A Table on the Campus

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Q: Our club requires that members sign a lengthy ‘Statement of Faith’ and refrain from certain activity outside of marriage.   We exclude students who hold religious convictions different from those in the Statement.

Meanwhile, our school sponsors a program of registered student organizations (RSOs).  Most of the funds come from a required annual student activity fee.  The school has denied registration to our club – saying that a RSO must allow any student to participate, regardless of status or beliefs.

Sure enough, when we attempted to set up an advice table on a campus patio, and then to reserve a room on campus for a guest speaker, we got a perpetual run-around.

A: One assumes that the school is trying to implement a policy of not tolerating discrimination on the basis of race, color, religion, national origin, ancestry, disability, age, sex or sexual orientation – or even viewpoint in general.

Seemingly, a rule against viewpoint discrimination can backfire – e.g., when a religious group is not permitted to express its viewpoint by limiting membership to students who share that viewpoint.  Although there is a strong interest in prohibiting religious discrimination where religion is irrelevant, it seems somewhat queer to apply a rule against religious discrimination to a religious association.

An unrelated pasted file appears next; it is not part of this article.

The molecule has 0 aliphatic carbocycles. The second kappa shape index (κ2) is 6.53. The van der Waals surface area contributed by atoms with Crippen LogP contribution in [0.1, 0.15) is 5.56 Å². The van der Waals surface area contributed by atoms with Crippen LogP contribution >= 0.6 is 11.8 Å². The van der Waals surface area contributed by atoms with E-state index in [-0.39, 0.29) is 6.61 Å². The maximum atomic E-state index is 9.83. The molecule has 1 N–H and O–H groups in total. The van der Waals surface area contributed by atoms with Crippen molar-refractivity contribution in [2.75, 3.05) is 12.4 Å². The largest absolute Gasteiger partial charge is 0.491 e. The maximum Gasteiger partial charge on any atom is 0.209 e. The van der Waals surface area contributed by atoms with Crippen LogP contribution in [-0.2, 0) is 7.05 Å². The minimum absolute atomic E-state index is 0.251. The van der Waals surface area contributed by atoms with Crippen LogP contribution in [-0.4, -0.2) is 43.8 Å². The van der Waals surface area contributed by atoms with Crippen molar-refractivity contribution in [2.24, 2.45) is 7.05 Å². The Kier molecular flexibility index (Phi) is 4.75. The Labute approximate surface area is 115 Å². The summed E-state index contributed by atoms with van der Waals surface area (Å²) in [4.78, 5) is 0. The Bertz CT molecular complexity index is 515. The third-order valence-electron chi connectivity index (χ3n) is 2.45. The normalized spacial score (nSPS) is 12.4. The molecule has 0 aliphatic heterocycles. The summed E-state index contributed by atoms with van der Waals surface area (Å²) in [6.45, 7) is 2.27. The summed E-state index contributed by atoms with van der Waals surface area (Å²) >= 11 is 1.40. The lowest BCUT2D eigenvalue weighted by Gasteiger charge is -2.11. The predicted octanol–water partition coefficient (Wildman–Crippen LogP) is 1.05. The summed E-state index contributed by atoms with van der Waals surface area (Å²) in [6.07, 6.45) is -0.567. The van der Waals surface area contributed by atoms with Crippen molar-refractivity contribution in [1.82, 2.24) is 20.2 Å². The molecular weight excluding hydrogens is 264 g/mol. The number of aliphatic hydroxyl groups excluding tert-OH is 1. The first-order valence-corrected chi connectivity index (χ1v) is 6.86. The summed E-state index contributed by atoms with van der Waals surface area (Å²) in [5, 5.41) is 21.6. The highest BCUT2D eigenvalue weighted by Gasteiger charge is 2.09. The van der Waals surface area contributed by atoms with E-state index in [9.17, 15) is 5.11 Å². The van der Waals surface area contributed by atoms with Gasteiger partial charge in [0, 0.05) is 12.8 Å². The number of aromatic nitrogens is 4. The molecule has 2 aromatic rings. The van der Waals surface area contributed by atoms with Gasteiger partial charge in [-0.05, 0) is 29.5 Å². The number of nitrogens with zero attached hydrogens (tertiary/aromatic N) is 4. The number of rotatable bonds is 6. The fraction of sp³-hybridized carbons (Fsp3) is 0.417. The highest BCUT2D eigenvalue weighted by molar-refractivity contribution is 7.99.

One could say that an accept-all-comers policy is antithetical to the diversity that seemingly ought to flourish among student organizations.  Surely, a group’s First Amendment right of expressive association is burdened by the forced inclusion of members whose presence would affect in a significant way the group’s ability to function.

Perhaps it is a reasonable accommodation for you to tone down your approach.  You could scrap your entrance policy in favor of an exit rule: that a student who exhibits a consistent disregard and lack of respect for the objective of the organization must forfeit his or her membership.  This might well cost you little but pass muster with the school and with the courts.

If you cannot in good conscience agree to admit persons who do not share your faith, then please be advised that a school’s accept-all-comers policy is presently tolerated by our courts – unless there are circumstances that you have neglected to tell me.

By: Scott Baron,
Attorney at Law Advertorial

The law responds to changed conditions; exceptions and variations abound. Here, the information is general; always seek out competent counsel. This article shall not be construed as legal advice.

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